Whilst attending the World Conference of Science Journalists in Doha I fell ill with a cold and a fever. It was that terrible air-conditioning at the Conference Centre that did me in, and as a result I ended up spending a good time of my stay in my hotel room, in front of the television, watching events unfolding in Greece as the Parliament debated the new austerity measures.
During the last thirty years, the Greek political system – which includes every party in the Parliament, left right and centre – has created a bizarre, corrupt and quasi-socialist society in Greece, where small special-interest groups exercise disproportionate influence on the political process. Worse, at least two generations of young Greeks have been raised to believe it is their “right” to find secure and well-paid employment, low-cost but high-standard housing, free heath, etc. This childish illusion that somehow “money exists” was vividly, and ironically, articulated by the incumbent Prime Minister Mr. Papandreou during his election campaign. Mr. Papandreou believed that then, and he still believes now. How could he? Is he mad? No he is not. Read on.
The political system ofGreece, faced with a national catastrophe, has managed to turn the tables by cleverly manipulating Eurozone’s weaknesses. The new finance minister bragged to his European colleagues that “Greeceneeds Europe as much as Europe needs Greece”. Did they send him off with a kick up his fat butt? No sir. He was sent away with another 12 billion Euros of bailout money. This money, just like the previous one, will be used so that the minimum of change, or reform, takes place. Don’t bee fooled to imagine, or hope, that any of the laws passed in the Greek Parliament will be enacted. Apart from increasing taxes and lowering salaries things will remain the same.
Greece can only change if the Greek State and its crony statism are dismantled and reduced to the absolute minimum. Nothing less will have any significant effect. Alas, very few inGreeceget that, and even fewer support it. The political elite will not do it because this will mean the end of them. But the majority of the people cannot contemplate a free marketGreeceeither. As said, generations of young Greeks have been raised in the “Greek dream” of laidback and secure jobs in the public sector, long holidays and early retirements. If you can believe it, students at technical universities hated research because it created wealth! So they went and destroyed labs on a systematic basis. When you figure that out send me an email.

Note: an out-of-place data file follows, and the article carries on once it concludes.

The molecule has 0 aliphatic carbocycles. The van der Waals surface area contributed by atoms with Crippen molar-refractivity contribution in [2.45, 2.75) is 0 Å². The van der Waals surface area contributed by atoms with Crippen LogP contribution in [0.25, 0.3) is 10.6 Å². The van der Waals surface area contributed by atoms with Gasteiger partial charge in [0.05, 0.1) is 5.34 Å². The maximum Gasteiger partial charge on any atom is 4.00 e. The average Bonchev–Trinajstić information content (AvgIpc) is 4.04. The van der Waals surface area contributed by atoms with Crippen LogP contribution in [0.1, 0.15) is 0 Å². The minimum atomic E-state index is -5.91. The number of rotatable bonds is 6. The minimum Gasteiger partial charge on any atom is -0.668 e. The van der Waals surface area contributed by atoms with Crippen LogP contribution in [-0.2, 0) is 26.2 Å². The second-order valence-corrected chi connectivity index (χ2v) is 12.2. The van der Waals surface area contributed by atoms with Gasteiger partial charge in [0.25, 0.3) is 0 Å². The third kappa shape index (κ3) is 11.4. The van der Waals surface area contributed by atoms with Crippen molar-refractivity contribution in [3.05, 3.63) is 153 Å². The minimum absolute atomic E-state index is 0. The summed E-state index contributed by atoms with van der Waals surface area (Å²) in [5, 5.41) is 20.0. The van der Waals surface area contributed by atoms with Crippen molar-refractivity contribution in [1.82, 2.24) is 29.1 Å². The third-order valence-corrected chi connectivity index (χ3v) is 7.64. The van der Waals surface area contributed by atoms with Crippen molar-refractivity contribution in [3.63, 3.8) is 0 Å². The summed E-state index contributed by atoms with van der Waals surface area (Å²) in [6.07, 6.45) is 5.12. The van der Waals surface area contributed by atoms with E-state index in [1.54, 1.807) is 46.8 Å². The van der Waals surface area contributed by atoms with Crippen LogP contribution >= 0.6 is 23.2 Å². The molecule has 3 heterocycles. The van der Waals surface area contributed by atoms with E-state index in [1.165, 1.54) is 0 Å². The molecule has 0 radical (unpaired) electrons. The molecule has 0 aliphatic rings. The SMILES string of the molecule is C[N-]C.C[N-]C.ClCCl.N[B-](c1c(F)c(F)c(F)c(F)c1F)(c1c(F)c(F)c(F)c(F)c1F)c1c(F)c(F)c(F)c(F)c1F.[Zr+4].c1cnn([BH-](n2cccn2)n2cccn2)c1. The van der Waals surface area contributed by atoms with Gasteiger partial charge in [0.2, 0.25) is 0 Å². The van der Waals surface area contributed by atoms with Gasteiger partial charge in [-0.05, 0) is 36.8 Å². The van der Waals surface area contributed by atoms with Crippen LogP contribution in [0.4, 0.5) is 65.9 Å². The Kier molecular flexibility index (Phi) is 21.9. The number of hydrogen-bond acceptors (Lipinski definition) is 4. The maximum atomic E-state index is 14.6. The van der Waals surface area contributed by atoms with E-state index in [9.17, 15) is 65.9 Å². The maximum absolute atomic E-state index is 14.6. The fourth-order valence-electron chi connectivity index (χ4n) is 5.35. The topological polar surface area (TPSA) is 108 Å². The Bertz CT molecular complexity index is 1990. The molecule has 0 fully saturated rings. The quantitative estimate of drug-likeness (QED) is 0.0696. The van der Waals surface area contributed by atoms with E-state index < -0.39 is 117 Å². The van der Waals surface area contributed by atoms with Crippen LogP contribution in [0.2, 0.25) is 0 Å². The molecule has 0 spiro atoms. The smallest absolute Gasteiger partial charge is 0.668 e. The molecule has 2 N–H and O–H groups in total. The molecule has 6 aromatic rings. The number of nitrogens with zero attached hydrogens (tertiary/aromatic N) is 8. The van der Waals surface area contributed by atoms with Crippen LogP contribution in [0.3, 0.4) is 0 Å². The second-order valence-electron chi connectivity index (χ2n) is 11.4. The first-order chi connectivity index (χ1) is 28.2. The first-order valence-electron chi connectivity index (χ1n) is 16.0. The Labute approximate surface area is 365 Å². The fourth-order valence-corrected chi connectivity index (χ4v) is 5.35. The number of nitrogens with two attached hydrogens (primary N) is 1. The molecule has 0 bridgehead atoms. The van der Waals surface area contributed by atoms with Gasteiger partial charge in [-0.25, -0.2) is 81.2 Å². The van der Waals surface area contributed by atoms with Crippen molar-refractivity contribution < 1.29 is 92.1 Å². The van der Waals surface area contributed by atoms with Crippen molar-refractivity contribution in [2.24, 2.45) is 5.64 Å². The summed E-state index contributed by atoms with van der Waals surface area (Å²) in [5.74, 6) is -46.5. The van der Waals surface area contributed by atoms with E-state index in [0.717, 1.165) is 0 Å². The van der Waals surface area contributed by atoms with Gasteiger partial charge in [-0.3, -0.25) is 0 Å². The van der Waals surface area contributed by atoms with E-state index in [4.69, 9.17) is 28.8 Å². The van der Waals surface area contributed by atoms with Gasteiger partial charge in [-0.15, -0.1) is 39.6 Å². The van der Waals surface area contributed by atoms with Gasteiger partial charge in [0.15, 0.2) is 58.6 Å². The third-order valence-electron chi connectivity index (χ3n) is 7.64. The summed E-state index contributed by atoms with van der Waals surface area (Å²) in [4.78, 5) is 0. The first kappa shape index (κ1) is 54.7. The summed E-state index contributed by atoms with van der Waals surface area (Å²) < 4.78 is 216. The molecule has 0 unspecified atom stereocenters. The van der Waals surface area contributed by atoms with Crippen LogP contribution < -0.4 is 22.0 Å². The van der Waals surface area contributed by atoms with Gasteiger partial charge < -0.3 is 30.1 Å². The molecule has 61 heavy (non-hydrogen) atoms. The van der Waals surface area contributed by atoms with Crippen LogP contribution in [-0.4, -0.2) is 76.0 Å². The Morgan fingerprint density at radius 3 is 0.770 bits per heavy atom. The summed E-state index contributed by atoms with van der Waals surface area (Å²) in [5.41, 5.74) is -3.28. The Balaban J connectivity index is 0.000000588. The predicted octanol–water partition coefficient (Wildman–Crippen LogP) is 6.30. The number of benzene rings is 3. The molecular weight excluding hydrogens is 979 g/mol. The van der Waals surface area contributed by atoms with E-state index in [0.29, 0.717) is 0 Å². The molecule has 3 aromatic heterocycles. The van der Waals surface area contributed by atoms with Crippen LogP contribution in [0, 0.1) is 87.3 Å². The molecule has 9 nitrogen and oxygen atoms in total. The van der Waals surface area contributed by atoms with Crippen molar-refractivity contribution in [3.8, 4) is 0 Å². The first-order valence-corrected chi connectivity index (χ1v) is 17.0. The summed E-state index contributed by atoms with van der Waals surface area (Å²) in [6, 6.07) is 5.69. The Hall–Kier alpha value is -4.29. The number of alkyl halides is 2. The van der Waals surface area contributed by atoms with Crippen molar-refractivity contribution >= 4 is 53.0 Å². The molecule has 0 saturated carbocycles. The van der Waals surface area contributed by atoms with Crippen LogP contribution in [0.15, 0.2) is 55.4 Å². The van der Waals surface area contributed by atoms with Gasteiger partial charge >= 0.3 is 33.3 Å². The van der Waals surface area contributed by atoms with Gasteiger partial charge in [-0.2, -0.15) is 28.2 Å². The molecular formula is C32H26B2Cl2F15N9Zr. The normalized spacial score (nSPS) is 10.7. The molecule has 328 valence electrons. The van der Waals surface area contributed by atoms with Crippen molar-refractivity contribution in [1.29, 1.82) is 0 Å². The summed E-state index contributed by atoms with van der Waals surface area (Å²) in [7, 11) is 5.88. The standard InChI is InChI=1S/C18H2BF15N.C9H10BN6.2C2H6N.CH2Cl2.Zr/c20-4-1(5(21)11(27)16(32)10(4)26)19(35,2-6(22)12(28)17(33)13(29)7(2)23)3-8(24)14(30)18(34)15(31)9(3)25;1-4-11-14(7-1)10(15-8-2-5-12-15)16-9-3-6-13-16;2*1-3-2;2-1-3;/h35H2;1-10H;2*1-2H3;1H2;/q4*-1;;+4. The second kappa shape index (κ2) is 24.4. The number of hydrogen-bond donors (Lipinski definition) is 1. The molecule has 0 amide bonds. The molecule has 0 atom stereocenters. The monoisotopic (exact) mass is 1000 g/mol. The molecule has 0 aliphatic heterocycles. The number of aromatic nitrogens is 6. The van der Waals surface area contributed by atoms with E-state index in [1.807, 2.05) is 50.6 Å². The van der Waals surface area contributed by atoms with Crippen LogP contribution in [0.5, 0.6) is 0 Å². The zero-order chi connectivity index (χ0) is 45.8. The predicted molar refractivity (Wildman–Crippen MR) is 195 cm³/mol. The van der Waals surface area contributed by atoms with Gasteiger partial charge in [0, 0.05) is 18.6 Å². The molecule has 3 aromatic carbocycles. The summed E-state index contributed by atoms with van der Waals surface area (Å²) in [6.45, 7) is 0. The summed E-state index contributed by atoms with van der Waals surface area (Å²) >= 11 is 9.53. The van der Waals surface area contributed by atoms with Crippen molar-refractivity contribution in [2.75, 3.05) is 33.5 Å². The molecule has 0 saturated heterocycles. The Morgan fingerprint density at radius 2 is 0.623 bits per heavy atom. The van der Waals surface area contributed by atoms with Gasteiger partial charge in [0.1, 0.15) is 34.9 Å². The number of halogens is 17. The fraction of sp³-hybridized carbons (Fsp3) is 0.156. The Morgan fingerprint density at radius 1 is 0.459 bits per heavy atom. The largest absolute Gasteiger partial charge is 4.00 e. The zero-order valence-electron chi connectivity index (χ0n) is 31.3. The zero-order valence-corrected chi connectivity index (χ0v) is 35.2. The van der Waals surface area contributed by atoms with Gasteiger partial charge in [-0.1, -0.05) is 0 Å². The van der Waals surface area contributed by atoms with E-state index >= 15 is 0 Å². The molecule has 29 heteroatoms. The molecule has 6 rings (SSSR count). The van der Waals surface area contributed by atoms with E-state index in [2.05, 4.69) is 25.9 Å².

The masses of protestors who gather in Syntagma Square shout for everything except reform. In fact, they shout for all the blessings of Greek socialist utopia to return. For the bad dream to end and for every Greek to awake in the good old times. They want to pressure the government to make a deal with Greece’s creditors so that the huge debt is forgiven. So that Greece may start anew, i.e. to borrow money at low interest rates in order to feed its vast armies of public servants and thus grow an equally unbearable debt ten years down the line. They need not worry. Their government thinks the same way and is trying exactly that.
Greece will never change unless it bears the burden of default. The obvious problem with that is that all bets are off when government cannot pay salaries and bank runs make money disappear and prices soar. Given the political immaturity of Greeks and the lack of credible political alternatives it is not impossible to imagine anarchy, a failed state in the Med, a Somalia of the Aegean.
Caught between Scylla and Charybde Greece could have benefited from visionary and truly reformist leadership at the helm of Pasok or New Democracy. Someone with the guts and intelligence to go against his/hers survival instincts; a self-destructive constructivist who would dear to bring down the statist monster that sucks every bit of creativity and talent that this country has. Short-lived hope: the current leadership of the two parties does not fit this description, not by a very long shot.
So what will happen? I am not a prophet but I know that one: nothing will be decided inAthens, neither inside nor outside the Parliament. As always, decisions forGreecewill be taken abroad.